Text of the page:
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23 November, 2012

Tibet's Great Yogi Milarepa: Life

Bhutanese painted thanka of Milarepa (1052-1135),
Late 19th-early 20th Century, Dhodeydrag Gonpa, Thimphu, Bhutan
Overlooking Pelgyeling Gompa at Milarepa's Cave, Tibet

The nine storey tower
that Milarepa single-handedly built,
Sekhar Gutok, Lhodrag, Tibet


       About five centuries after Bodhidharma arrived in China from India, a man from Tibet called Marpa travelled to India.  And whereas Bodhidharma came to teach the Way, Marpa went to learn it.  He spent two decades at a school, and became enlightened; then he returned to his home.  He soon gained a reputation for great wisdom, and attracted disciples from throughout that mountainous land.  The greatest of these disciples - who became even greater than Marpa himself - was called Milarepa.
       Milarepa's father was one of the wealthiest men in Tibet, with a large estate and a fine mansion; his mother was renowned for her beauty.  At the age of six Milarepa was betrothed to a cousin called Zessay.  A year later Milarepa's father caught a fatal disease.  He summoned his relatives to his bedside, and declared: Until my son reaches adulthood, I entrust my property to my brother and his wife.
       As soon as the funeral rites were over, Milarepa's uncle and aunt moved into the mansion.  They forced Milarepa and his mother to live in a small but nearby, and to work as servants in  the mansion.  And they employed ten large men to protect themselves.  When Milarepa reached adulthood, they claimed that his father had intended that they should keep the mansion and estate permanently.
      Milarepa's mother was furious, and poisoned by hatred.  She sent her son to the great magician Yung, to learn how to destroy the wicked uncle and aunt.  And she gave him her own small inheritance, in order to pay Yung.


       Yung taught Milarepa his most deadly magic, and Milarepa began to cast spells.  His uncle and aunt suffered two terrible misfortunes: a hailstorm destroyed all their crops; and one night soon afterwards a fire broke out in the wing of the mansion where their children were sleeping, and burnt them all to death.
       Milarepa's mother was delighted to see her enemies suffer.  But, Milarepa was filled with remorse.  When Yung saw Milarepa's reaction, he said: 'You are too good to be a magician.  Go to the great sage Marpa, and learn the Way.'  Milarepa had heard of neither Marpa nor the Way; and he asked Yung for directions to Marpa's house.
       Milarepa walked for several days across the mountains.  When he reached the region where Marpa lived, he saw a fat, ruddy-faced man plowing a field.  'Where is Marpa's house? he asked.  'If you finish plowing this field; the man replied, I shall show you.'  Milarepa took the plow; and the man immediately walked away.  Milarepa felt obliged to finish plowing the field.  Then he followed the man.
       He came to a small white house, and went inside.  He was surprised to find that the man was now dressed in a yellow robe.  'I am looking for Marpa', Milarepa said, 'I am he', the man replied.  'I wish to follow the Way'.  Milarepa said, 'I can only teach you', Marpa said, 'if you submit yourself to me in body, as well as in mind'.  Milarepa agreed.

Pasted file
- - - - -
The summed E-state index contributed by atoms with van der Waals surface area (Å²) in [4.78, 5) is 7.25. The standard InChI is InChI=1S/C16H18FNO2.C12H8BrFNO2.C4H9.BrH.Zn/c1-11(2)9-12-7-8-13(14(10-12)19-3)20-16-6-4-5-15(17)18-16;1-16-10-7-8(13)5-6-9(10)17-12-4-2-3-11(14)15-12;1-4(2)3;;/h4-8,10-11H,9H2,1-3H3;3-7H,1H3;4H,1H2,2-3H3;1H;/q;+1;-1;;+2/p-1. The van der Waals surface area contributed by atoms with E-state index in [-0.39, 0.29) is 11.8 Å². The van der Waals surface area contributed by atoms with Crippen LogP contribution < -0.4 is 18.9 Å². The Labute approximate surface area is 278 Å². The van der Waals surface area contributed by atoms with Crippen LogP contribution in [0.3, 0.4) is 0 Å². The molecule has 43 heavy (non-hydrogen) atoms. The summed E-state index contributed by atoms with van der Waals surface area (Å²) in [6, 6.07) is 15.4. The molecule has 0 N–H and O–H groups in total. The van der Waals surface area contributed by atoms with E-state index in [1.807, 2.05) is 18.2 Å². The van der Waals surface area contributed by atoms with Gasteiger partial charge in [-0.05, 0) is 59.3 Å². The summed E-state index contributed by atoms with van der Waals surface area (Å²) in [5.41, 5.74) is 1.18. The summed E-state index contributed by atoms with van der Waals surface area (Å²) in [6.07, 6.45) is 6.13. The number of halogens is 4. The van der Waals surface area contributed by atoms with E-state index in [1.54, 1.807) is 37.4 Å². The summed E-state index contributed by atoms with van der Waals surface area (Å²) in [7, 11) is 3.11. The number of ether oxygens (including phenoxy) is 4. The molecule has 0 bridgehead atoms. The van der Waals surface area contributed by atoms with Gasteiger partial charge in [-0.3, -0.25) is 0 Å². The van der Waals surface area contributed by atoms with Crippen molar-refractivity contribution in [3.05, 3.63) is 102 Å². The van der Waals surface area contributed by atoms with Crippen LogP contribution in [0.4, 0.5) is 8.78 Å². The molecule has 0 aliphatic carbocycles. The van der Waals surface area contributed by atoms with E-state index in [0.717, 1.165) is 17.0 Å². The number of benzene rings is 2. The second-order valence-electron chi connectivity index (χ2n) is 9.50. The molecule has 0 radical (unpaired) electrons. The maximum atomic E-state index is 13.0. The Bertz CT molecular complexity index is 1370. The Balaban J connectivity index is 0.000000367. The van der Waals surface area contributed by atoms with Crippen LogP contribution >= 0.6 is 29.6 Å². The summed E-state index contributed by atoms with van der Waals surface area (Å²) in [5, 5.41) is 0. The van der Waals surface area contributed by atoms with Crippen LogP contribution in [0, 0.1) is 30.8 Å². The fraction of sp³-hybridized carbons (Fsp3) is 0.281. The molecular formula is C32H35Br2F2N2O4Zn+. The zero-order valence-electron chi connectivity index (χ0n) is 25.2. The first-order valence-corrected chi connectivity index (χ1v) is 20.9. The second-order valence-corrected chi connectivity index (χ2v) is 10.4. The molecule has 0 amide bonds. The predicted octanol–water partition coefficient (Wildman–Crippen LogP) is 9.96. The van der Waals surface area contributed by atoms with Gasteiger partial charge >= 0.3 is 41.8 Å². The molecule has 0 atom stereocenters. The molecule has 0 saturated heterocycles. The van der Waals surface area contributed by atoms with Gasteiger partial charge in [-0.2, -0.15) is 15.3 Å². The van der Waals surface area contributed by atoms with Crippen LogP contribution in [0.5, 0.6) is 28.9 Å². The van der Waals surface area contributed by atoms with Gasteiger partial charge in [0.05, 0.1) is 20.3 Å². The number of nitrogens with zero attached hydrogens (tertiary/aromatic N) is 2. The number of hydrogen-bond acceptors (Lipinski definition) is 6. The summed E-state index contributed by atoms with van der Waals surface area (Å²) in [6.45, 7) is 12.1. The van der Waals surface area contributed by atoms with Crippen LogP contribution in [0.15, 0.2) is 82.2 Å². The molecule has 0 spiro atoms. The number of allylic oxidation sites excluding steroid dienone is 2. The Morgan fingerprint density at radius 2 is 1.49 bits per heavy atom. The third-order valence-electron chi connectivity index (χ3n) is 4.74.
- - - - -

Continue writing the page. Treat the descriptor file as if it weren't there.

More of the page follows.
The next day Marpa said:  'I want you to build me a tower, six stories high.  When you have completed it, I shall teach you all the wisdom I learnt in India'.


       So Milarepa began to build a tower, collecting large stones and laying them one on top of the other.  when it was three stories high, Marpa came, and said:  'This is the wrong site; it should be on the western crest of the mountain'.  so Milarepa pulled down what he had built, and repeated his work on the western crest.
       When the tower was three stories high, Marpa came, and said:  'You are building it the wrong shape.  It's round, and it should be square'.  So Marpa pulled down what he had built, and reconstructed it on square foundations.  As soon as it was finished, he went to Marpa, and begged to be taught.  'How tall is it?'  Marpa asked, 'Six stories', Milarepa replied.  'I want it ten stories high', Marpa declared; 'only then shall I teach you'.
       Milarepa was now utterly miserable; his hands were covered in sores from lifting stones, and every joint in his body was aching.  So he decided to leave; and that might he slipped away.  But at dawn the next day he said to himself:  'I made a vow to submit myself to Marpa in body as well as in mind.  I cannot break it'.  So he turned round, and slowly trudged back.
       As Milarepa reached the house, Marpa came to the door, smiled broadly, embraced him, and declared:  'My son!'  During the following weeks Marpa taught Milarepa all that he knew.  Then he said to Milarepa:  'You must now go and live in a cave, and meditate alone'.  He directed Milarepa to a cave halfway up a steep cliff, gave him food for a year, and promised to visit him each year with more food.


       Milarepa remained for eleven years in the cave; and each year Marpa brought him food.  At the end of that time Milarepa said to Marpa:  'Will you release me from my vow?  I feel impelled to return home'.  'You are destined to become a great teacher', Marpa replied; 'and your return home is part of your preparation.  therefore I release you'.
       Milarepa walked across the mountain for several days until he reached the place of his childhood.  The mansion was now a ruin, and a herdsman was sheltering in it; he told Milarepa that his uncle and aunt had been so stricken with grief at the death of their children, that they had given up farming, and now lived in a small hut.  Milarepa then went to his mother's house.  It too was a ruin; and a neighbor told him that his mother had died some years earlier.